timer.js maintain an array named immediateQueue, which contains all callbacks installed in current event loop iteration.
Before Node setup an event loop, it build an Environment object (Environment class definition locates in
src/env.h) which shared by all current process code. See the method
src/node.cc. CreateEnvironment setup an
uv_check_t used by its event loop. Snippet showed that.
SetupProcessObject defined in
src/node.cc, this can make global process object have necessary bindings. From code below we can find that it assign an set accessor by calling need_imm_cb_string() to the
NeedImmediateCallbackSetter method. If we had a look at
NeedImmediateCallbackSetter it start the
uv_check_t handle if process._needImmediateCallback is set to true, which managed by libuv’s event loop (env->event_loop()), and initialized in CreateEnvironment method.
At last, we dive into
CheckImmediate, notice the immediate_callback_string method will return string: “_immediateCallback”, that we have seen in timer.js.
So we knew that, in every event loop iteration, setImmediate callbacks would be executed in the
uv__run_check(loop); step followed
uv__io_poll(loop, timeout);. If get a little confused, you can back to the diagram in event loop iteration execute order.
process.nextTick might have the ability to hide its implementation ^_^. I have issued that for node project to get more information. At last I closed it myself because I thought the author got a little confused about my question. Debug into the source code also make sense, I add logs in the source code and recompiled the whole project to see what happened.
The entry point is in
src/node.js, there is a
processNextTick method that build the process.nextTick API.
process._tickCallback is the callback function must be executed properly by C++ code (or if you use
process._setupNextTick is another important method in
src/node.js, it map to a C++ binding Function named
src/node.cc. In this method, it take the first argument and set it the
tick_callback_function as a Persistent
And snippet in
SetupNextTick method from
node.cc showed that env object will get a tick_callback_function passed from arguments to be the callback when current tick transmitting to next phrase.
So we just need to search when the tick_callback_function() get called. After a while I find that
env()->tick_callback_function() can be called from two places. First is the
Environment::KickNextTick defined in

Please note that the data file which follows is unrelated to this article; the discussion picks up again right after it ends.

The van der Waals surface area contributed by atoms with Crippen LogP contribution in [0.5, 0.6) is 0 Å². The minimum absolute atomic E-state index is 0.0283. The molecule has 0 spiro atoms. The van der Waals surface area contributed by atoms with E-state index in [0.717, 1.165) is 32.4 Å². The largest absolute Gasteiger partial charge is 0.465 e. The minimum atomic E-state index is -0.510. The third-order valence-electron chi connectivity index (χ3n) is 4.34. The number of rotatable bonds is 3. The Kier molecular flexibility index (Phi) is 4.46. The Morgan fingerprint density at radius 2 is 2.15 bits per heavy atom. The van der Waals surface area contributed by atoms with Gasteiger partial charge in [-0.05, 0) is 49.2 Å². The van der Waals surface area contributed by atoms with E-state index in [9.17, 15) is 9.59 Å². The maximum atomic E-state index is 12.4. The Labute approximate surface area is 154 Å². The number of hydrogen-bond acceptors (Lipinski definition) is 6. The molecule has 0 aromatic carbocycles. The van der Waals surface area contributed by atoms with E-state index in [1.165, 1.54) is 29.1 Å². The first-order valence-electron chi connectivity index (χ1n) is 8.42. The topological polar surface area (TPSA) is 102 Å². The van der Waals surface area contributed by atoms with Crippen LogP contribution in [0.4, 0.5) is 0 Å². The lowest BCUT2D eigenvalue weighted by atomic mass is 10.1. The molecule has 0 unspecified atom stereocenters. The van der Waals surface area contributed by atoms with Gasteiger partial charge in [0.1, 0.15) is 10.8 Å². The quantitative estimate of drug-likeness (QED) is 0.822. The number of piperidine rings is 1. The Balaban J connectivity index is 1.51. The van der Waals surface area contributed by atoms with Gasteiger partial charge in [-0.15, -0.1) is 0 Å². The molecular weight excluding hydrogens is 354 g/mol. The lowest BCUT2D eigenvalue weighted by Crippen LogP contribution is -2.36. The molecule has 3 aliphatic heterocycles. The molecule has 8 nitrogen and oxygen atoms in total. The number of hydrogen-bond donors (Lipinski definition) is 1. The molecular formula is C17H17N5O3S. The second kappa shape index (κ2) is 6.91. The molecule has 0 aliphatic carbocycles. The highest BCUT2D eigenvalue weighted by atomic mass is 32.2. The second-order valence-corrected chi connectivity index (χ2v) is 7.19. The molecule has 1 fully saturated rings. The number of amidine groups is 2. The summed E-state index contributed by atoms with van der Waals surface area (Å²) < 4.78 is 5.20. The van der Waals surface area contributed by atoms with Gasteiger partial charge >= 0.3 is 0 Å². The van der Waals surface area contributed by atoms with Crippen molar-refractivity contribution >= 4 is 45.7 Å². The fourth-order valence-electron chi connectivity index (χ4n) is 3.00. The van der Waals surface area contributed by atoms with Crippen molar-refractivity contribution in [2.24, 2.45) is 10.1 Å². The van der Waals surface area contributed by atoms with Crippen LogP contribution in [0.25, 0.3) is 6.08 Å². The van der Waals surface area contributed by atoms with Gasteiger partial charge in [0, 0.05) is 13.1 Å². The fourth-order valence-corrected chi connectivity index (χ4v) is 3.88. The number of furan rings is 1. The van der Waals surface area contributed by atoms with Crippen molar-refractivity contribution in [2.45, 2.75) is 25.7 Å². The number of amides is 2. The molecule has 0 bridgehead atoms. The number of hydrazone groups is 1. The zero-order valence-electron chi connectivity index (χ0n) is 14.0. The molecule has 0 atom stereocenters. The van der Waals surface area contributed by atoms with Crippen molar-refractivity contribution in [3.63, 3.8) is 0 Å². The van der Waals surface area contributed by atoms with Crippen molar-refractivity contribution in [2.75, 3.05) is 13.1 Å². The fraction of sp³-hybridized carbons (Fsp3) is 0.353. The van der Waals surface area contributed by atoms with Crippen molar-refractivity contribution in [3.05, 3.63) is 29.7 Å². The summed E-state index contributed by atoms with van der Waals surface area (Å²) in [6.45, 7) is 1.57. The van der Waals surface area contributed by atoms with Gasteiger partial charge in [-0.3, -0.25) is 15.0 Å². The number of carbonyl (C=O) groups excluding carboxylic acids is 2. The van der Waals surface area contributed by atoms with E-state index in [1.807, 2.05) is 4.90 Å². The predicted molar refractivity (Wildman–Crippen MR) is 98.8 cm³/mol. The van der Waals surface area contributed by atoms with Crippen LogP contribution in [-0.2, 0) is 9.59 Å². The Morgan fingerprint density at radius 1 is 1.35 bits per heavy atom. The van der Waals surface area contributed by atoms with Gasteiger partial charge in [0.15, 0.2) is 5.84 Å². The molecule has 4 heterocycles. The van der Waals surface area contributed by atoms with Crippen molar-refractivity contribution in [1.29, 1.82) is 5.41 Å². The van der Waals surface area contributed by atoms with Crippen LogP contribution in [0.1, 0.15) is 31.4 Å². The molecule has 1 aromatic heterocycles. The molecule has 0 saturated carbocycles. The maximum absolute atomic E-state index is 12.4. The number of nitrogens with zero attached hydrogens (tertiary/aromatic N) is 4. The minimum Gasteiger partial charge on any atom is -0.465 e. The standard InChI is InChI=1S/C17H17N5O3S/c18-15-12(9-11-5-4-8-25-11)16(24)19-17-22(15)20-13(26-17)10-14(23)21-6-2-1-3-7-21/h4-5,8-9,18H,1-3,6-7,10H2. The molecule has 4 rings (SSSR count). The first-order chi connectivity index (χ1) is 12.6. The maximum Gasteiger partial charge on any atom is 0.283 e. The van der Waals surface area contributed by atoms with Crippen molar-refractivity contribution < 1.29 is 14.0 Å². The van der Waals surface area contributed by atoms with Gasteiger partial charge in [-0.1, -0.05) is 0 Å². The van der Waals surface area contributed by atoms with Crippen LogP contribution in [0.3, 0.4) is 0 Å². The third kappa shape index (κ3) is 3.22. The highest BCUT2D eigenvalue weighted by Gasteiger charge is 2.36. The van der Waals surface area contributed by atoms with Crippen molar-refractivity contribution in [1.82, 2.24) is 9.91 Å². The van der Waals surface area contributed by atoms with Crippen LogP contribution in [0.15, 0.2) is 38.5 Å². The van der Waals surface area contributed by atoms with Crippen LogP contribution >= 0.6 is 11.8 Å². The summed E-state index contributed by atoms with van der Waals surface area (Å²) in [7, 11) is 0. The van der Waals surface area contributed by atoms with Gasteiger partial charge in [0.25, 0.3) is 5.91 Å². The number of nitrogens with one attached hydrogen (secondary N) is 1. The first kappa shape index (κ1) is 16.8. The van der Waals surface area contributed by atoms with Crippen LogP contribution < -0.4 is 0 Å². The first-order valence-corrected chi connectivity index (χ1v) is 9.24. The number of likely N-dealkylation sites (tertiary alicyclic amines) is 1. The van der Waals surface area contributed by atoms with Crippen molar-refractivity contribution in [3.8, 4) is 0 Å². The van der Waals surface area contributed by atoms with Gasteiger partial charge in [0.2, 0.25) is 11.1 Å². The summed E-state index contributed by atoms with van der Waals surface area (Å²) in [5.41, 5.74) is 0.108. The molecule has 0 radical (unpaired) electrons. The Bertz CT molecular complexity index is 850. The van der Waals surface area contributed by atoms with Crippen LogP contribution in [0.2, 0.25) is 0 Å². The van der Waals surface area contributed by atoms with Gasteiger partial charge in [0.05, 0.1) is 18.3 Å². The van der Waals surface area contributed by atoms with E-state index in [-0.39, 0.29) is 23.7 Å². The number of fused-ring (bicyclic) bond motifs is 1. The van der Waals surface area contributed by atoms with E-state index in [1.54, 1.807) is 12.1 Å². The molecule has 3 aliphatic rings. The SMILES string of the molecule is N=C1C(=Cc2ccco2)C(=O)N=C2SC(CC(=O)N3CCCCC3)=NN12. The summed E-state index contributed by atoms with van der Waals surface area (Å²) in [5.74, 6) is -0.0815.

src/env.cc. It called by
src/node.cc, which is only called by API internally. Second is
AsyncWrap::MakeCallback defined in
src/async_wrap.cc. It’s also the same as the author mentioned that, only the AsyncWrap::MakeCallback can be called by public.
I have added some logs to see what happened internally. Only know the callbacks run at the end phase of each event loop is not enough for me. At last I find that every AsyncWrap is a wrapper for async operations, the TimerWrap inherited from AsyncWrap. When timeout handler execute the callback
OnTimeout, it actually execute the
AsyncWrap::MakeCallback. You can see the same code showed before in the setTimeout section:
A dark day seems bright now, every stage in
uv_run can be the last stage of event loop iteration, such like timeout, it check and execute the
env()->tick_callback_function(). Another API setImmediate ended in the internal called
node::MakeCallback, node does the same work. And the last part of StartNodeInstance,
EmitExit(env) will also call the
node::MakeCallback to ensure the tick_callback_function can be called before process exit.
Not yet finished, coming soon…
Not yet finished, coming soon…
You can now take a quiz to test whether you have already understand the event loop in Node.js totally. It mainly contains user asynchronous code. Have a try.
When called setTimeout and setImmediate, it schedules the callback function as a task to be executed in next event loop iteration. But nextTick won’t. It will get called before current event loop iteration ended. Also we can foresee that if we called the nextTick recursively the timeout task have no chance to execute during such procedure.
 libuv design document